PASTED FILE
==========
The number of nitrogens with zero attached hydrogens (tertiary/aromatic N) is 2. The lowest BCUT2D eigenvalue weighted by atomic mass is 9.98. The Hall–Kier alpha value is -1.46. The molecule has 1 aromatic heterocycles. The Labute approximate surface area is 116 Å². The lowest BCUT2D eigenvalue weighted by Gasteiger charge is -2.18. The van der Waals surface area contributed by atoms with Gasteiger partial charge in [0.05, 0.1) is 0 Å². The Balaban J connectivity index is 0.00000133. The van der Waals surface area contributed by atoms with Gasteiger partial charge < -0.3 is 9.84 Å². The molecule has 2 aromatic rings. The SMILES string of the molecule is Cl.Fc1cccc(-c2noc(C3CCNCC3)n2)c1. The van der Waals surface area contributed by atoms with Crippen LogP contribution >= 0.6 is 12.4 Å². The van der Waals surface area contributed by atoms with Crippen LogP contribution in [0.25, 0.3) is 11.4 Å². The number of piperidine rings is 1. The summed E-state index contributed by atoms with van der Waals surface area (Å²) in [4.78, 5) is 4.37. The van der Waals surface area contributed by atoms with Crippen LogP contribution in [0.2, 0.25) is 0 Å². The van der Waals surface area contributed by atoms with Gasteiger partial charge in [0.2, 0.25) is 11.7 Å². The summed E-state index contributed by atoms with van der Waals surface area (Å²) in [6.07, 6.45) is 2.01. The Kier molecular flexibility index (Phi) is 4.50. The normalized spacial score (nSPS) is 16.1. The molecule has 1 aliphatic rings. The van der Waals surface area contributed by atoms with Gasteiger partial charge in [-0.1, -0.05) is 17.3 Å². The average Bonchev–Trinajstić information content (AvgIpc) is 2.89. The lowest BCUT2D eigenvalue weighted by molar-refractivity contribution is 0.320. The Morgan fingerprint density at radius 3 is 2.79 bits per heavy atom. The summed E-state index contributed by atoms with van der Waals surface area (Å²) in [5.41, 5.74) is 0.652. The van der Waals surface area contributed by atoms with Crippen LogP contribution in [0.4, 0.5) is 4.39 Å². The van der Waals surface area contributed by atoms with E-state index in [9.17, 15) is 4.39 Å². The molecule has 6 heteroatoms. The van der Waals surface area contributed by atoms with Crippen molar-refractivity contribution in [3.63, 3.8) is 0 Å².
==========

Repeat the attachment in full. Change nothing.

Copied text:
The number of nitrogens with zero attached hydrogens (tertiary/aromatic N) is 2. The lowest BCUT2D eigenvalue weighted by atomic mass is 9.98. The Hall–Kier alpha value is -1.46. The molecule has 1 aromatic heterocycles. The Labute approximate surface area is 116 Å². The lowest BCUT2D eigenvalue weighted by Gasteiger charge is -2.18. The van der Waals surface area contributed by atoms with Gasteiger partial charge in [0.05, 0.1) is 0 Å². The Balaban J connectivity index is 0.00000133. The van der Waals surface area contributed by atoms with Gasteiger partial charge < -0.3 is 9.84 Å². The molecule has 2 aromatic rings. The SMILES string of the molecule is Cl.Fc1cccc(-c2noc(C3CCNCC3)n2)c1. The van der Waals surface area contributed by atoms with Crippen LogP contribution >= 0.6 is 12.4 Å². The van der Waals surface area contributed by atoms with Crippen LogP contribution in [0.25, 0.3) is 11.4 Å². The number of piperidine rings is 1. The summed E-state index contributed by atoms with van der Waals surface area (Å²) in [4.78, 5) is 4.37. The van der Waals surface area contributed by atoms with Crippen LogP contribution in [0.2, 0.25) is 0 Å². The van der Waals surface area contributed by atoms with Gasteiger partial charge in [0.2, 0.25) is 11.7 Å². The summed E-state index contributed by atoms with van der Waals surface area (Å²) in [6.07, 6.45) is 2.01. The Kier molecular flexibility index (Phi) is 4.50. The normalized spacial score (nSPS) is 16.1. The molecule has 1 aliphatic rings. The van der Waals surface area contributed by atoms with Gasteiger partial charge in [-0.1, -0.05) is 17.3 Å². The average Bonchev–Trinajstić information content (AvgIpc) is 2.89. The lowest BCUT2D eigenvalue weighted by molar-refractivity contribution is 0.320. The Morgan fingerprint density at radius 3 is 2.79 bits per heavy atom. The summed E-state index contributed by atoms with van der Waals surface area (Å²) in [5.41, 5.74) is 0.652. The van der Waals surface area contributed by atoms with Crippen LogP contribution in [0.4, 0.5) is 4.39 Å². The van der Waals surface area contributed by atoms with E-state index in [9.17, 15) is 4.39 Å². The molecule has 6 heteroatoms. The van der Waals surface area contributed by atoms with Crippen molar-refractivity contribution in [3.63, 3.8) is 0 Å².